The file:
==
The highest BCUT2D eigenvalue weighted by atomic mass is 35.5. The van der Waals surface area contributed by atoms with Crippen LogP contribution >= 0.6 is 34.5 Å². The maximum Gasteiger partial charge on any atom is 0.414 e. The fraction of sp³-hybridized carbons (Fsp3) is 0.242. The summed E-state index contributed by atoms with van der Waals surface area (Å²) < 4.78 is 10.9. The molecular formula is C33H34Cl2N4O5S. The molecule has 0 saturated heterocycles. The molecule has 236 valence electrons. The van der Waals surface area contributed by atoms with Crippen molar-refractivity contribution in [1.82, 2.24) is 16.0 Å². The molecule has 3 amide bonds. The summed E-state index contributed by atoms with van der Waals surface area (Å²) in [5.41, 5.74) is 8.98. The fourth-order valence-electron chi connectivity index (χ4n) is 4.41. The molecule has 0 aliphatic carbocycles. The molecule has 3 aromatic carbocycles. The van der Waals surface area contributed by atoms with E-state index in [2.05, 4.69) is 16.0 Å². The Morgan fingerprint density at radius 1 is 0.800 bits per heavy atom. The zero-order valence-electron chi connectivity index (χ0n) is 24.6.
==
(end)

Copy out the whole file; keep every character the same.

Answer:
The highest BCUT2D eigenvalue weighted by atomic mass is 35.5. The van der Waals surface area contributed by atoms with Crippen LogP contribution >= 0.6 is 34.5 Å². The maximum Gasteiger partial charge on any atom is 0.414 e. The fraction of sp³-hybridized carbons (Fsp3) is 0.242. The summed E-state index contributed by atoms with van der Waals surface area (Å²) < 4.78 is 10.9. The molecular formula is C33H34Cl2N4O5S. The molecule has 0 saturated heterocycles. The molecule has 236 valence electrons. The van der Waals surface area contributed by atoms with Crippen molar-refractivity contribution in [1.82, 2.24) is 16.0 Å². The molecule has 3 amide bonds. The summed E-state index contributed by atoms with van der Waals surface area (Å²) in [5.41, 5.74) is 8.98. The fourth-order valence-electron chi connectivity index (χ4n) is 4.41. The molecule has 0 aliphatic carbocycles. The molecule has 3 aromatic carbocycles. The van der Waals surface area contributed by atoms with E-state index in [2.05, 4.69) is 16.0 Å². The Morgan fingerprint density at radius 1 is 0.800 bits per heavy atom. The zero-order valence-electron chi connectivity index (χ0n) is 24.6.